Note NOTE: If a collision appears inevitable, the skipper of each vessel must take proper action to avert the collision.

Distance off

When driving a vessel at a speed of 10 knots or more or towing a person you must keep the vessel and the person being towed a minimum distance of:

  • 30 metres from power-driven vessels, any moored vessel, land and structures including jetties, bridges, moorings and navigation markers) or, if that is not possible, a safe distance.
  • 60 metres from persons or non-powered vessels (sailing and passive) that are underway or if that is not possible, a safe distance.
  • 100 metres from a dredge or work barge, if you are travelling faster than 4 knots.
  • A safe distance from any vessel towing a person.

Diagram - Distance Off

Diagram - Distance Off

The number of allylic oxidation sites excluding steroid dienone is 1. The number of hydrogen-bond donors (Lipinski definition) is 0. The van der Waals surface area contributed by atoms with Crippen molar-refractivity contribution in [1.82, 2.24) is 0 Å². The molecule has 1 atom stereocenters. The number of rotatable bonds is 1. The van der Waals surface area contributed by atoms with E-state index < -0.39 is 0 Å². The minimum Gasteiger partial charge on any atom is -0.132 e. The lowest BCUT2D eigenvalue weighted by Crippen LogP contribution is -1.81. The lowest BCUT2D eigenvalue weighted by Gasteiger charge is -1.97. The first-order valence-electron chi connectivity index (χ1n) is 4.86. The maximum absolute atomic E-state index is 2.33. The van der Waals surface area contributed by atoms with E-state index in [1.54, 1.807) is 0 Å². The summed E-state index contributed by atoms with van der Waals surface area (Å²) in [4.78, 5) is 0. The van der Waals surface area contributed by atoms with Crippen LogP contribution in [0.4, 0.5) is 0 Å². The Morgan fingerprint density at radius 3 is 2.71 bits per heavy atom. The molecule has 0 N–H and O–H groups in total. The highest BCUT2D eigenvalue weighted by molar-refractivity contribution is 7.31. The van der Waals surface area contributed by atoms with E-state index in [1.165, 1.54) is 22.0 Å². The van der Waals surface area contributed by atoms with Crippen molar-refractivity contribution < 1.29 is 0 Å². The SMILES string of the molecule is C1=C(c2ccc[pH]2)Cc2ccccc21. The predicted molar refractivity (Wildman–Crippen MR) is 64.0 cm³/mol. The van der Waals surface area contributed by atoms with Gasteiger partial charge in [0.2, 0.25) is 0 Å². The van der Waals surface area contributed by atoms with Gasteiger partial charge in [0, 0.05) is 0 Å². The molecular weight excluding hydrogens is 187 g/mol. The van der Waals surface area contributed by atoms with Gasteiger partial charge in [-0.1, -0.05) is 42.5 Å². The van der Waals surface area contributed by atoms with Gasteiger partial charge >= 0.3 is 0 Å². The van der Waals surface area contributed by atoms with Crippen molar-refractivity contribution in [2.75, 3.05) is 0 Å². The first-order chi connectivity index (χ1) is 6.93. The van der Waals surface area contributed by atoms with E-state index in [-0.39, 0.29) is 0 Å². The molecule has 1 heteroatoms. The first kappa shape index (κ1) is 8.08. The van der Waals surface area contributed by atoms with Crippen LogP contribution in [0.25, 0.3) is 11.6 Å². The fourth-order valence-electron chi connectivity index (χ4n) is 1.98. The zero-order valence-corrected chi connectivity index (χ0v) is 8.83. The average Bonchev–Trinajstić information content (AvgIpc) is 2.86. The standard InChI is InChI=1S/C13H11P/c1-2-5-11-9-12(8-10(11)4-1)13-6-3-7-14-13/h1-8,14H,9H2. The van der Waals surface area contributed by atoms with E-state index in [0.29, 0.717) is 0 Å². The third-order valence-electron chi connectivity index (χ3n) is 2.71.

Safe distance

A safe distance between a vessel and a person or thing (including another vessel) is a distance that will ensure that the vessel will not cause danger or injury to the person or damage to the thing, having regard to all relevant safety factors including weather conditions at the time, visibility, speed of
the vessel and obstructions to navigation that are present.

It should be noted that where a skipper is issued a penalty for breaching the distance off requirements referred to above and claims that even though this distance off was breached, the distance off was a ‘safe distance’, the onus is on the skipper to prove this in court.

Designated swimming areas

Remember the same rules apply for PWC as other vessels operating near surf zones/swimming areas.

A designated swimming area in a surf zone is defined as the area extending 500 metres out from shore between surf patrol flags or signs.